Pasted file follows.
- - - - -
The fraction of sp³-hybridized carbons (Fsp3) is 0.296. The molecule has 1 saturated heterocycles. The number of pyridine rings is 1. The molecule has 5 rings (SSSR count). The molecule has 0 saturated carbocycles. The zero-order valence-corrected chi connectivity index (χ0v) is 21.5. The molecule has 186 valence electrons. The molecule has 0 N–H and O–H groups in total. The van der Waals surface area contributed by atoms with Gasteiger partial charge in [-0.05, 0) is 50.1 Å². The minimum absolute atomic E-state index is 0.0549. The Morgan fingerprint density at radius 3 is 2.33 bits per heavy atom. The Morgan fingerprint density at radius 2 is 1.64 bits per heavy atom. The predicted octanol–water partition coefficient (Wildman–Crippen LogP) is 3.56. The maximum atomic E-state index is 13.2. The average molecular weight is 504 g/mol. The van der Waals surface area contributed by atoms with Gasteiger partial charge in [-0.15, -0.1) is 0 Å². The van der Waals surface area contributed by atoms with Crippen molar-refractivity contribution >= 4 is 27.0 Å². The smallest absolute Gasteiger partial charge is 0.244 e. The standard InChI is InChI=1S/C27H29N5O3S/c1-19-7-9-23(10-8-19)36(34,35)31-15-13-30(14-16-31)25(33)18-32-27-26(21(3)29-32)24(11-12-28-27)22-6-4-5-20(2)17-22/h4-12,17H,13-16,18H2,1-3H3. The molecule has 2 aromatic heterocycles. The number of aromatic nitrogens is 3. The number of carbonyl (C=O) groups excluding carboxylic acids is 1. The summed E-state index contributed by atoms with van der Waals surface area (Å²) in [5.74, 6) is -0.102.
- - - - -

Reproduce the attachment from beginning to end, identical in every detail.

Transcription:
The fraction of sp³-hybridized carbons (Fsp3) is 0.296. The molecule has 1 saturated heterocycles. The number of pyridine rings is 1. The molecule has 5 rings (SSSR count). The molecule has 0 saturated carbocycles. The zero-order valence-corrected chi connectivity index (χ0v) is 21.5. The molecule has 186 valence electrons. The molecule has 0 N–H and O–H groups in total. The van der Waals surface area contributed by atoms with Gasteiger partial charge in [-0.05, 0) is 50.1 Å². The minimum absolute atomic E-state index is 0.0549. The Morgan fingerprint density at radius 3 is 2.33 bits per heavy atom. The Morgan fingerprint density at radius 2 is 1.64 bits per heavy atom. The predicted octanol–water partition coefficient (Wildman–Crippen LogP) is 3.56. The maximum atomic E-state index is 13.2. The average molecular weight is 504 g/mol. The van der Waals surface area contributed by atoms with Gasteiger partial charge in [-0.15, -0.1) is 0 Å². The van der Waals surface area contributed by atoms with Crippen molar-refractivity contribution >= 4 is 27.0 Å². The smallest absolute Gasteiger partial charge is 0.244 e. The standard InChI is InChI=1S/C27H29N5O3S/c1-19-7-9-23(10-8-19)36(34,35)31-15-13-30(14-16-31)25(33)18-32-27-26(21(3)29-32)24(11-12-28-27)22-6-4-5-20(2)17-22/h4-12,17H,13-16,18H2,1-3H3. The molecule has 2 aromatic heterocycles. The number of aromatic nitrogens is 3. The number of carbonyl (C=O) groups excluding carboxylic acids is 1. The summed E-state index contributed by atoms with van der Waals surface area (Å²) in [5.74, 6) is -0.102.